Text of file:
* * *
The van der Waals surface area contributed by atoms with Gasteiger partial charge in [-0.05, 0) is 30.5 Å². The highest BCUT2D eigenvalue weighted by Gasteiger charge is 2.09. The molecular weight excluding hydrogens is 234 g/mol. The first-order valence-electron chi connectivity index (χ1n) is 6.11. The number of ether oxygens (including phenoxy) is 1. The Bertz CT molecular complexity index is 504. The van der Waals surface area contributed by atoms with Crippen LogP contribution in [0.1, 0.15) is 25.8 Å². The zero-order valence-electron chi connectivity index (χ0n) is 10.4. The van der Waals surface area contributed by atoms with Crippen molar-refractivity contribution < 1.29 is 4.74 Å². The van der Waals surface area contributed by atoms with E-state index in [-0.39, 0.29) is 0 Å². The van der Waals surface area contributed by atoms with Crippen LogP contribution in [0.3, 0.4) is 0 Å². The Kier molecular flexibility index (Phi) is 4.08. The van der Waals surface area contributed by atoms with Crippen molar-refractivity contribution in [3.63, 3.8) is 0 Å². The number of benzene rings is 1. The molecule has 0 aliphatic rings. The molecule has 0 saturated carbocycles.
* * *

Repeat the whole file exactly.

The van der Waals surface area contributed by atoms with Gasteiger partial charge in [-0.05, 0) is 30.5 Å². The highest BCUT2D eigenvalue weighted by Gasteiger charge is 2.09. The molecular weight excluding hydrogens is 234 g/mol. The first-order valence-electron chi connectivity index (χ1n) is 6.11. The number of ether oxygens (including phenoxy) is 1. The Bertz CT molecular complexity index is 504. The van der Waals surface area contributed by atoms with Crippen LogP contribution in [0.1, 0.15) is 25.8 Å². The zero-order valence-electron chi connectivity index (χ0n) is 10.4. The van der Waals surface area contributed by atoms with Crippen molar-refractivity contribution < 1.29 is 4.74 Å². The van der Waals surface area contributed by atoms with E-state index in [-0.39, 0.29) is 0 Å². The van der Waals surface area contributed by atoms with Crippen LogP contribution in [0.3, 0.4) is 0 Å². The Kier molecular flexibility index (Phi) is 4.08. The van der Waals surface area contributed by atoms with Crippen molar-refractivity contribution in [3.63, 3.8) is 0 Å². The number of benzene rings is 1. The molecule has 0 aliphatic rings. The molecule has 0 saturated carbocycles.